Barely Afloat? New Zealand’s Climate Change Battle


“We are the change that we seek,” we were memorably told by Barack Obama in 2008. Taking heed from this notion was a group of peaceful protesters who took part this week in “The People’s Climate Rally” in Taranaki, a region on the west coast of New Zealand’s north island. The three-day event was inspired by the New Zealand Petroleum Conference which was scheduled for March 21st in Taranaki. Executing a blockade on Tuesday afternoon, the organization was successful in both delaying the summit and inciting national debate surrounding the ever-pressing issue of climate change in New Zealand.

A country rightly renowned for its environmental beauty and remarkable landscape, New Zealand is the subject of increasing scrutiny regarding its environmental policy and carbon footprint. This week, the Organisation for Economic Cooperation and Development (OECD) released a report outlining several critical problems in the country concerning an increase in greenhouse gas emissions and threats to biodiversity, with New Zealand reportedly claiming one of the highest rates of species extinction in the world. The continued growth of dairy farming and expanding urbanization in cities such as Auckland and Queenstown further presuppose detrimental effects on the country’s “green” status.

The report stated that “New Zealand’s strong growth has come partly at the expense of environmental quality, a dynamic that puts the country’s “green” reputation at risk.” Perhaps this seems unsurprising, given the economy of New Zealand rests largely on primary industries, such as farming, and natural resources, which made the documented increase in freshwater contamination all the more alarming. With agriculture accounting for 49% of emissions, the highest of all OECD countries and almost 20% above Ireland who followed in second, suggestions from governmental consultation group, Vivid Economics, to reduce ruminant livestock by 35% would be environmentally progressive. Another productive way to reduce the country’s carbon footprint to zero by 2100 is afforestation, with Vivid Economics proposing 1.6 million hectares to be used as a means to this end.

With the temperature of the planet rising at unprecedented levels, grave concerns regarding New Zealand’s susceptibility to the consequences of this are increasing. A primary issue of global warming is the corresponding rise in sea levels. Current predictions estimate the sea level surrounding New Zealand to rise another metre this century, foregrounding the country’s coastal cities at high risk of flooding and potential submersion. Already, a number of the Solomon Islands which neighbour New Zealand have been submerged by the Pacific, and many of those which remain are suffering severe erosion leading to housing and agricultural crises.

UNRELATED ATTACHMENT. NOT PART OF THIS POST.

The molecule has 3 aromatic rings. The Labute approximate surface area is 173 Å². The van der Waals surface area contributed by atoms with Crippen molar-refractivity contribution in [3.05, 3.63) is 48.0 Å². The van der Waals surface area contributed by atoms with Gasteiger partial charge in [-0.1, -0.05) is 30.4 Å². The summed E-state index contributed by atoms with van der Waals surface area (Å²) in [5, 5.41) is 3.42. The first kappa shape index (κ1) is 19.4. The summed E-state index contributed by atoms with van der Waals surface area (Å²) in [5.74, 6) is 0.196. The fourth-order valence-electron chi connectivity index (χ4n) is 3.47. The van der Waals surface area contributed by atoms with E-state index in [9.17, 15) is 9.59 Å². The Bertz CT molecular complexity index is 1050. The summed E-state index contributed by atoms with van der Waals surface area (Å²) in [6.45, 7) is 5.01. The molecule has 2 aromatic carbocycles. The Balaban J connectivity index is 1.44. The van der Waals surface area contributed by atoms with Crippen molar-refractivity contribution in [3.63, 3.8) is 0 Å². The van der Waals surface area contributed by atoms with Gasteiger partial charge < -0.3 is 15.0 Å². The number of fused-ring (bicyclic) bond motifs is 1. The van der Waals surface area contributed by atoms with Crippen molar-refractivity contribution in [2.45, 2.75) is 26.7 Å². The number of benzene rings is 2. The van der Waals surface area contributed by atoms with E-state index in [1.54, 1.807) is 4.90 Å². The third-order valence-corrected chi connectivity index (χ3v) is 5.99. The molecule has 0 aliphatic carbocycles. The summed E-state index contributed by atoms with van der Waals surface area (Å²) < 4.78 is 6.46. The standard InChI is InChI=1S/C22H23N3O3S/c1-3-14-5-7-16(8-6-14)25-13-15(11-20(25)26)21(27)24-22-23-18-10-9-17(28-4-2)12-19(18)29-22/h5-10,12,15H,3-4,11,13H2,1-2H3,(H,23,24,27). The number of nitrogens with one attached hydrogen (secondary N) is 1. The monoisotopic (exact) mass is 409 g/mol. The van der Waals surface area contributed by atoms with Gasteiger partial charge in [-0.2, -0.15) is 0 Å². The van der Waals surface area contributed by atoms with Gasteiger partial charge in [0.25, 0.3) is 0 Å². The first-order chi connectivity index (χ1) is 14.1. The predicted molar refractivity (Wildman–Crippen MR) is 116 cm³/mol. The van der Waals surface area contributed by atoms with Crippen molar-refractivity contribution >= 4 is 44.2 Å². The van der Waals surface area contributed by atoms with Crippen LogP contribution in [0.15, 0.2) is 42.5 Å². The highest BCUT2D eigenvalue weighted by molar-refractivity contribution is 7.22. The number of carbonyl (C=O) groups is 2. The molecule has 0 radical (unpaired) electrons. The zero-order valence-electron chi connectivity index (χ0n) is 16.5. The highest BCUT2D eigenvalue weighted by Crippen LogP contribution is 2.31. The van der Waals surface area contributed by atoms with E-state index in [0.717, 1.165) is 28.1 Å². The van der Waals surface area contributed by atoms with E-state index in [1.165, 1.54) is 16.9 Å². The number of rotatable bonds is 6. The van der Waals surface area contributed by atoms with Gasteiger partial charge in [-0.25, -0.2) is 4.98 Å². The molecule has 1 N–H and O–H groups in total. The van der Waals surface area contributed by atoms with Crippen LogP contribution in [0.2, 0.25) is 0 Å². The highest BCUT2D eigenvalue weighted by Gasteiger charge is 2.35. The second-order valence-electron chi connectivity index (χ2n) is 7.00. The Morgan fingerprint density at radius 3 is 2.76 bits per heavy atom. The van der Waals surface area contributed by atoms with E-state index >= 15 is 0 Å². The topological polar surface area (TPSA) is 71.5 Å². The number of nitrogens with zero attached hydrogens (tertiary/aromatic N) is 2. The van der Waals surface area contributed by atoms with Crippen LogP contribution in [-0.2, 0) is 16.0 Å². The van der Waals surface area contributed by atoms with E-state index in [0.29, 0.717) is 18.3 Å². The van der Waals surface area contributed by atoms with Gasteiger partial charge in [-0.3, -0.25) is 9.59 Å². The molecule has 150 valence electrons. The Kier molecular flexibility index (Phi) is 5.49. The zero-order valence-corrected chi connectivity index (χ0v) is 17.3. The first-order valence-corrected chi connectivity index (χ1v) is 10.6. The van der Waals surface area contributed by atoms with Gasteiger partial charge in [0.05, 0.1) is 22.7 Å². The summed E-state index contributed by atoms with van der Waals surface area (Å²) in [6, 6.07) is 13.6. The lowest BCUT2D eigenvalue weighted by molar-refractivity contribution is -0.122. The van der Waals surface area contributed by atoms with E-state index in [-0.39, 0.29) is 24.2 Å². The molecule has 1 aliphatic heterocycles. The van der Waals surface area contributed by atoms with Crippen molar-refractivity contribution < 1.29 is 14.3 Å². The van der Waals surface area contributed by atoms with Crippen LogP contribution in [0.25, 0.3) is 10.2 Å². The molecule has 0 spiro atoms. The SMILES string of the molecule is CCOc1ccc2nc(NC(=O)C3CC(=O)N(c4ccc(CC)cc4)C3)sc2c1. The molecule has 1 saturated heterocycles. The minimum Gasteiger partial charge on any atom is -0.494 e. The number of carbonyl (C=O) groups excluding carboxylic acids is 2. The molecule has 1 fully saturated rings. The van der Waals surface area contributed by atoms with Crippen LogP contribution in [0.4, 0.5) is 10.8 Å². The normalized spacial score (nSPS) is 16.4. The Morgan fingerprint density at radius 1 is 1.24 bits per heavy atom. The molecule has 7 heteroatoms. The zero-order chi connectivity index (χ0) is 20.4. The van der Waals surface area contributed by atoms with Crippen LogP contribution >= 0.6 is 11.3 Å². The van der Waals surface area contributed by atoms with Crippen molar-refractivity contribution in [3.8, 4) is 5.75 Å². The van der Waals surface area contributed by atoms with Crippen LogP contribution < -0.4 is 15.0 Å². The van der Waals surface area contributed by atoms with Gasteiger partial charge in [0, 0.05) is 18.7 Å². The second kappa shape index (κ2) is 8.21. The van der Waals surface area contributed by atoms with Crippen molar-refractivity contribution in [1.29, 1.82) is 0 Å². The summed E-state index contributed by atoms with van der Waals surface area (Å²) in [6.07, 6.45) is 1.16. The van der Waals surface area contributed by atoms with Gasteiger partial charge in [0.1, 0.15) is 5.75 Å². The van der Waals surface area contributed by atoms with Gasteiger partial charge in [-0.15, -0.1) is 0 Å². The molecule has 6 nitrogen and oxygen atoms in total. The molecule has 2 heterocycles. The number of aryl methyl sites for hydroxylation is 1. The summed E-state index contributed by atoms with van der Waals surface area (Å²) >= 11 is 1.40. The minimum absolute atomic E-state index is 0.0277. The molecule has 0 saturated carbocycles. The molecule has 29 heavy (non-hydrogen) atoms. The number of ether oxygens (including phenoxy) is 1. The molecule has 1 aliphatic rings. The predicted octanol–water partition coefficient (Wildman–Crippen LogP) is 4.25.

In October 2016, New Zealand ratified the Paris Agreement, a global initiative which addresses climate change. Whilst this is a vital step in monitoring the global carbon footprint, data recently released by the National Geographic predicts that limiting the world’s temperature to a 2°C increase would still result in a sea level rise of 4.7 m, severely endangering cities such as Blenheim, Christchurch, Dunedin, and Napier. Significantly, these statistics do not account for the drastic changes in the polar regions, with the Arctic ice cap hitting a record low in its winter season this year at 1.22 million square kilometres smaller than the average minimum extent for 1981-2010, according to NASA. The Antarctic continent reads a similar story, with NASA reporting this week that “since November, daily Antarctic sea ice extent has continuously been at its lowest levels in the satellite record.”

Seemingly, the urgent issue of climate change failed to be prioritized at the oil summit on Tuesday, with nearly 500,000 square kilometres of land, primarily in Southland, being authorized for gas and oil exploration. Judith Collins, Minister for Energy and Resources, stated: “We need to make sure the environment is protected, but I want to make sure that risk and cost are appropriately balanced […] ensuring New Zealand remains a predictable and globally competitive investment destination.” In short, Collins acknowledged that her policies are centered on, and driven by, financial gain, rather than environmental stability. However, the responsibility of climate change belongs not just to governmental and corporate bodies, but to everyone. Indeed, to return to Obama: “Change will not come if we wait for some other person or some other time. We are the ones we’ve been waiting for.”